Quackery's envoy: the gospel on Cruise
Sydney Morning Herald
January 17, 2008
Biographer Andrew Morton has turned his pen on the "phoney" actor, his faith and his "frigid" former wife, writes Ian Munro in Detroit.
SURI, the daughter of Tom Cruise and Katie Holmes, conceived with the frozen sperm of the founder of Scientology, L. Ron Hubbard. Rumours that Cruise is gay and his former wife, Nicole Kidman, was blackmailed by Scientologists as their marriage ended.
It's all there in a new, unauthorised biography of the Hollywood heart-throb, but readers looking to be shocked might feel let down when the book does not try to defend any of it as true.
The blackmail claim is recycled from an old newspaper story. And although he alleges the idea was taken seriously inside the cult, the book's author, Andrew Morton, dismisses the "frozen sperm" claim on the same page that he airs it.
Meanwhile, Morton's two-year research into his celebrity subject turned up numerous former girlfriends who testify to Cruise's enthusiastic heterosexuality.
Amateur psychologists will make what they like of Cruise's evident homophobia. His is an aversion so powerful, according to one former high school girlfriend, that the sight of men in women's clothes prevented him from sitting through a performance of La Cage aux Folles.
What the book does assert is that Cruise has become the Scientology cult's principal propagandist in trying to win recruits and extend its reach into Europe. His method includes targeting high-profile individuals, such as the soccer star David Beckham and the businessman James Packer.
It suggests Kidman's fading interest in the cult may have prompted Cruise to end their marriage and that some cult members feared "a lukewarm Nicole could fatally compromise Tom's commitment to his faith".
It also alleges that Cruise suffered a crisis of faith when he was admitted to the highest levels of the cult, only to learn that it was founded in the belief that Earth had been colonised by space aliens.
Morton is best known for his 1992 account of the break-up of the marriage of Prince Charles and Diana, the Princess of Wales, for which she was his main source.
His latest book begins as a biography of Cruise and ends as an attack on the quackery of his Scientology faith.
"Just as Bob Geldof and Bono have effectively used their contacts and celebrity to fight against Third World poverty, so Tom Cruise has campaigned for his controversial religion," Morton writes.
"The difference is that Bono and Geldof want to change the world, while Tom is part of an organisation that wants to conquer the planet."
Tom Cruise: An Unauthorized Biography went on sale in the US on Tuesday morning.
Several major Australian booksellers, including Dymocks, are refusing to stock the book following threats of legal action by Scientologists. Angus & Robertson says it will import the book to fill order requests.
While he does not show that Kidman was blackmailed, Morton recycles a report that suggested personal details she revealed while being "audited" by the cult might have been used against her.
He alleges that the cult uses the release of an individual's "ethics files" to ruin former members who criticise it openly.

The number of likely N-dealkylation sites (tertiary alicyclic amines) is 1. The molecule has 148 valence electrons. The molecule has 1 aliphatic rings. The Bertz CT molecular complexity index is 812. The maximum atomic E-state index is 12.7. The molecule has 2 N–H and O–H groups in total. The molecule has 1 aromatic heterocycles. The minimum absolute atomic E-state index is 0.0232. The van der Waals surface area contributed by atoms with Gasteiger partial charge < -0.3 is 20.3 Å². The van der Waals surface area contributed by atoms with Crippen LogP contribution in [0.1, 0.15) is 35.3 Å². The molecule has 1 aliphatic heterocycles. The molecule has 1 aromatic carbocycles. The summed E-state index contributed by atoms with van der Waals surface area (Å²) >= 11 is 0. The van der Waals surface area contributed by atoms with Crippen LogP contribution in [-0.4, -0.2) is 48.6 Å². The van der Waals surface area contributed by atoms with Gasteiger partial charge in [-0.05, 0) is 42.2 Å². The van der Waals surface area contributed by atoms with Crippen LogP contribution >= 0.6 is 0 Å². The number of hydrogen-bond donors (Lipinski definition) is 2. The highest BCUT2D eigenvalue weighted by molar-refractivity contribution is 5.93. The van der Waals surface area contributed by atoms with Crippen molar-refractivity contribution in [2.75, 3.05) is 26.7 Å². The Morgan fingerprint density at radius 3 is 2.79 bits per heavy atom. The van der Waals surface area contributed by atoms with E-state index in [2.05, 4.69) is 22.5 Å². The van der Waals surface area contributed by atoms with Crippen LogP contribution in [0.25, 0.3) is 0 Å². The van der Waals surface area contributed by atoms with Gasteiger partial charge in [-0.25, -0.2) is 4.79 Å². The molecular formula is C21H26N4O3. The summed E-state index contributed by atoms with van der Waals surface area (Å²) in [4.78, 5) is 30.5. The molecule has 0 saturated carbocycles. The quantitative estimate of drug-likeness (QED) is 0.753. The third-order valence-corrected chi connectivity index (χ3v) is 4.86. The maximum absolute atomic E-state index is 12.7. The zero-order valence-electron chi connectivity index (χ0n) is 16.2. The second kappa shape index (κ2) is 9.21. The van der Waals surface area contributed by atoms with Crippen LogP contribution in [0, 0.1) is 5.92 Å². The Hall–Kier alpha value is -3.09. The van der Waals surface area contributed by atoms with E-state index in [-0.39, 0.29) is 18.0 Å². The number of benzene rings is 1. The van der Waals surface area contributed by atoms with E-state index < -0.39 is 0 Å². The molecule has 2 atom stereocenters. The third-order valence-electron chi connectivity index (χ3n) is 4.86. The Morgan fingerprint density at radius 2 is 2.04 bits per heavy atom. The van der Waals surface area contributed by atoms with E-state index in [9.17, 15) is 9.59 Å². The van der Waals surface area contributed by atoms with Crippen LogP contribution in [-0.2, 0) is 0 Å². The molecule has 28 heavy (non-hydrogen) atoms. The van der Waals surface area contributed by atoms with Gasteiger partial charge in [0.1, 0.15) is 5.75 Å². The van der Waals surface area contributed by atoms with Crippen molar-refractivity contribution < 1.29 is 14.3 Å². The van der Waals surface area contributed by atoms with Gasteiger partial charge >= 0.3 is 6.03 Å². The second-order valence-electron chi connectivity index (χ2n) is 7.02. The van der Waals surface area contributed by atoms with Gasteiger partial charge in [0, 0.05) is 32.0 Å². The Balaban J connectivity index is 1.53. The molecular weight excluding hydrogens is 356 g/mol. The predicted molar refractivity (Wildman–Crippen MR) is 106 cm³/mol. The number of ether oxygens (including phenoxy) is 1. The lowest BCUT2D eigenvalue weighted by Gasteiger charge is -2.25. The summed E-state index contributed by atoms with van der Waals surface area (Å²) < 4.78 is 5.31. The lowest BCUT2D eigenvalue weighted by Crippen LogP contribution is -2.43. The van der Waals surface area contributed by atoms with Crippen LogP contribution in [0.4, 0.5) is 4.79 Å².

Morton portrays Cruise as controlling, emotionally needy, aggressive and inclined to discard friends who are no longer of use to him.
Highly privileged within Scientology circles, he and Kidman had a private entrance to the cult's so-called Celebrity Centre on Hollywood's Franklin Avenue, and there was a tennis court and gymnasium for Cruise's private use at its headquarters in the remote California desert. For Kidman, there was a private garden.
Kidman does not escape the book unscathed, being described as a prima donna and an employer ready to find fault with domestic staff but never acknowledging how smoothly they ran her home.
"Although she was a recent convert, Nicole was not above using Scientology techniques to admonish staff," Morton writes.
An unnamed "associate" makes the actress sound spoiled, uninterested and with "an enduring sense of boredom, like a 1920s flapper".
While the book suggests Cruise's commitment to Scientology split the couple, it is kinder to him in other ways. Cruise is portrayed as clearly the more engaged of the two as a parent. It is alleged he came to see Kidman as a cold, neurotic, frigid mother, perfect for the part she played in the film The Others.
The book portrays Cruise as ruthlessly ambitious and intent on gaining personal and professional advantage out of any situation.
It also suggests the actor is a phoney. "Those who have interviewed and even audited him [a Scientology process] have come away from an encounter feeling that they have been subjected to a performance rather than a personality," Morton writes.
Cruise had no immediate comment to make on the book, his publicist's office told Agence France-Presse. The Church of Scientology said the book was "a bigoted, defamatory assault replete with lies".
The church said in a statement it had asked to be interviewed or presented with allegations so that it could respond, but that Morton had refused.
"Insinuations that Mr Cruise is second-in-command of the church are not only false, they are ludicrous," it said.
"Is it possible Katie [Holmes - Cruise's wife] and Tom's baby could be the vessel for L. Ron Hubbard's spirit? The church does not, and has never believed that any newborn is the reincarnation or the offspring of its founder, Mr Hubbard.
"Was Katie impregnated by L. Ron Hubbard's frozen sperm? … As distasteful as it is to have to say it, Mr Hubbard's sperm was never frozen."
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